In this game, the “folk” are monsters living in a parallel plane of existence. In the academic discipline of folklore, the “folk” are us; as  folklorist Joseph Jacobs said in 1893, we are the folk. Interesting then that the focus in this game is to “weaken and capture their souls,” as one could argue that the very act of fieldwork that a folklorist must engage in could be seen as the act of capturing the souls of one’s informants, whether on film (in a superstitious manner) or on tape (in a more poetic manner).

(Side-note: the original Japanese title translates literally to “FolksSoul: Lost Legend,” a name that references “legend,” which is a specific type of folklore.)

The thing I worry about, as a folklorist, is that for some people, their only experience with the word “folklore” is going to be through this game. They will not know what folklore really is. (Folklore is, incidentally, this.) In a climate where folklore departments are closing every year and funding is increasingly restricted, this seems to me like a potential for discipline disaster. If folklorists lose control of their definitions to other media, what do they have?

In 2008, Gamecock Media Group published Legendary for the PS3, XBox 360, and PC. It was, unfortunately, a terrible game. (Involving the discovery of Pandora’s Box and the fighting of creatures including minotaurs and griffons, the game really ought to have been titled Mythical.)

There are already several games dealing directly with myth, most visibly the  excellent God of War series for the Playstations 2 and 3. God of War revolves around Kratos, a very angry Spartan warrior who single-handedly murders the entire Greek pantheon along with nearly every creature and hero from Greek mythology. The story plays fast and loose with myth, using it not as a strict guide but for inspiration. The game Too Human uses Norse mythology merely as a basis for its story:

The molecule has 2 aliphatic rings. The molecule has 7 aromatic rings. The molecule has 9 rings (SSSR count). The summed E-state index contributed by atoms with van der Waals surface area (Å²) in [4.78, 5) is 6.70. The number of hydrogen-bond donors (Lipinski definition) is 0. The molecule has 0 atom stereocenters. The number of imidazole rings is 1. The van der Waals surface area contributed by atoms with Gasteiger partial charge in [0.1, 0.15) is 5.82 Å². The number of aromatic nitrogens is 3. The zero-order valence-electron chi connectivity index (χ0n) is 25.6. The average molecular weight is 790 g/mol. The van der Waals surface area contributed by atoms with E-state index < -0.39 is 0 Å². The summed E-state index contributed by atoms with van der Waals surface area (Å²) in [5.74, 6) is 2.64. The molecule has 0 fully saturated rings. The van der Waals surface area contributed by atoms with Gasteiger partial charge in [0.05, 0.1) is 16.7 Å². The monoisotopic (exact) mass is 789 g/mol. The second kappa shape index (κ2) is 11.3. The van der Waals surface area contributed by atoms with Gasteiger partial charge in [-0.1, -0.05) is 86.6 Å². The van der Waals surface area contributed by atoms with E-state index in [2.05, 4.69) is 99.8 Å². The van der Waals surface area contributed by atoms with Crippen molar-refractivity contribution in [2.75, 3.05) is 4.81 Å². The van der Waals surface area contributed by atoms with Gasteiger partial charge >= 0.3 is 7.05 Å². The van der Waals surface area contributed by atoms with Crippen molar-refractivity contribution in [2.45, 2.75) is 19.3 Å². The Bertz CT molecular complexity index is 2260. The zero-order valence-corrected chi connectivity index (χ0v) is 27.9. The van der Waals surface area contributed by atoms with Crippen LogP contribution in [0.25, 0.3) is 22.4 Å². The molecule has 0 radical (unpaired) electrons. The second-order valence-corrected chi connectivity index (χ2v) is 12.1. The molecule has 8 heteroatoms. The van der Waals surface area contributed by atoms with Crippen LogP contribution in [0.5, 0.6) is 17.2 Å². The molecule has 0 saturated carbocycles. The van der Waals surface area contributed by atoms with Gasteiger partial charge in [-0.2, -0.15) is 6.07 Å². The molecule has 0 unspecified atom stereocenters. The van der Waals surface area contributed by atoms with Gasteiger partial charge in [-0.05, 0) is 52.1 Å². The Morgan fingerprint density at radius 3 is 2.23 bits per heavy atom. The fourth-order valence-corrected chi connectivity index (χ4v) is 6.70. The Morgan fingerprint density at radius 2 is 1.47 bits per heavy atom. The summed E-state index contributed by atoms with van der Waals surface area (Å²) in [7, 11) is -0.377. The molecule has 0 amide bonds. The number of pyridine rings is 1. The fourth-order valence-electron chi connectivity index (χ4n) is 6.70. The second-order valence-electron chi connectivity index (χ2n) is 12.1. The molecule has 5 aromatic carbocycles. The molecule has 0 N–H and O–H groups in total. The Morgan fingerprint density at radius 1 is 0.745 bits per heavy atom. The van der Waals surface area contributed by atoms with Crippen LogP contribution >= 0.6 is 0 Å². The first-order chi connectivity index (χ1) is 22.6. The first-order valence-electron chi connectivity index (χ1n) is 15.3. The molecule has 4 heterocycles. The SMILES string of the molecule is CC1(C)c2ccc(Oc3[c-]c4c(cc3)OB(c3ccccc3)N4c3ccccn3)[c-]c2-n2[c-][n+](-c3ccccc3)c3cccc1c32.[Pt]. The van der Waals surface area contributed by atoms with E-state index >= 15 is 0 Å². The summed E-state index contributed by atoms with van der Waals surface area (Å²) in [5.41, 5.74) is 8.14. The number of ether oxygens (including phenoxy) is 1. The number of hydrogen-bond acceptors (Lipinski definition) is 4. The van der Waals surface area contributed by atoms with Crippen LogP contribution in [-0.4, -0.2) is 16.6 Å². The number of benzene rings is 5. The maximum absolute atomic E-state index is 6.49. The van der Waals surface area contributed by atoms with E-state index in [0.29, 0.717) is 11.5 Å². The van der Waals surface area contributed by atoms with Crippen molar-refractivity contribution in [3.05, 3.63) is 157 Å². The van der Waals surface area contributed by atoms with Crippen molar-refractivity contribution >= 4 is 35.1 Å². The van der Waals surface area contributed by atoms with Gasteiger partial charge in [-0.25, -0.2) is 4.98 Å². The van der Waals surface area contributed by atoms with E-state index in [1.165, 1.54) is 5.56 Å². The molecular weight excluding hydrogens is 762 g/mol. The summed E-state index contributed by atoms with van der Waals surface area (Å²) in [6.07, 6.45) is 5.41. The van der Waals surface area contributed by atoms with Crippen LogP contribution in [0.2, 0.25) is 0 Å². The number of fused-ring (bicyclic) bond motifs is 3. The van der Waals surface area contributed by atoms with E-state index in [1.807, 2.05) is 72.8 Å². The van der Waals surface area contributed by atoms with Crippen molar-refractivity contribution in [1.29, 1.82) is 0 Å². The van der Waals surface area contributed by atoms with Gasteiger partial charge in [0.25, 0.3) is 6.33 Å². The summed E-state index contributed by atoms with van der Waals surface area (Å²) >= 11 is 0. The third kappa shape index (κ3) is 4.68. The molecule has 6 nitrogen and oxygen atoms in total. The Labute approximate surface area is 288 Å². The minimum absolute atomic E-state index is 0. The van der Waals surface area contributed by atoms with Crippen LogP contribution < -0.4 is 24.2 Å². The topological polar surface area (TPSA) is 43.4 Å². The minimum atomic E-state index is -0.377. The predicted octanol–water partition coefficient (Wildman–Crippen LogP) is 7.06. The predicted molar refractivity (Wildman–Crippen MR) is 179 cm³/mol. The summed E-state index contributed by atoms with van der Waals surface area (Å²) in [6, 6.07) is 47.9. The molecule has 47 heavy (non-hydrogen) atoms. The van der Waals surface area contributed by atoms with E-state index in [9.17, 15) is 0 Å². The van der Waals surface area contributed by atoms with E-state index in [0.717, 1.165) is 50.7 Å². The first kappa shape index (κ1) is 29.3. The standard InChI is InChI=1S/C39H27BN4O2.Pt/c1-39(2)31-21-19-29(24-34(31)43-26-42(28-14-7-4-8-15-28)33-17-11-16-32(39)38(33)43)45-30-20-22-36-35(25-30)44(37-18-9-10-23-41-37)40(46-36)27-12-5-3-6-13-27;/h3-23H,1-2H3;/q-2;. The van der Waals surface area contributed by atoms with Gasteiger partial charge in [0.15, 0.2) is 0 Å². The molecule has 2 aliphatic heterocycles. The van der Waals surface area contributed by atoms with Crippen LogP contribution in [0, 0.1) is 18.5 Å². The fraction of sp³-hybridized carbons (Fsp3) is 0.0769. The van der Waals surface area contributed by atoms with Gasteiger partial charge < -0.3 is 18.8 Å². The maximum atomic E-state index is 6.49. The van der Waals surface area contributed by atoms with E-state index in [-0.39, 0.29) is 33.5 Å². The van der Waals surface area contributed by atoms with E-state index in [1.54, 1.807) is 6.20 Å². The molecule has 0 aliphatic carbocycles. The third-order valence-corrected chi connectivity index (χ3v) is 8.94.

As part of a planned game trilogy, the story is a science-fictional futuristic retelling of Norse Mythology that portrays the Æsir (Norse Gods) as cybernetic-enhanced humans, tasked with protecting mankind from the onslaught of Loki’s army of machines. The player takes the role of the Norse God Baldur, who is less cybernetic than the other Gods, thus being “too human”.

There is also the Fable series, with Fable III due to be released later this year. A fable is a short type of folk literature, meant to convey a moral lesson using animals or other non-human characters. (A parable does the same thing, but with humans.) The Fable games are traditional third-person action-RPGs, with a focus on moral choice, so there is an tenuous connection there.

This is only scratching the surface. There are so many things out there today drawing on stories and tales that have been around for centuries. Is this harmful to the discipline of folklore, or is it simply the natural evolution of the field? I argue that it is the natural evolution. This is what stories do. Changeability is part of the definition of folklore and folk literature. Stories are malleable, alterable, unfixed. They change based on the teller and on the audience. Myth and legend and folktale, the oldest forms of storytelling we have, appearing in video games, the newest form of entertainment we have, is natural, fascinating, and right. Those are my thoughts. What are yours?

One final note: According to some, today is the Pied Piper of Hamelin Day. I invite you to follow me and the magical tune that is my blog into the mountain of folklore and popular culture, where I guess we will either start a new town some miles away or all die of exposure. Nobody is really sure what happened. That’s why it’s a legend.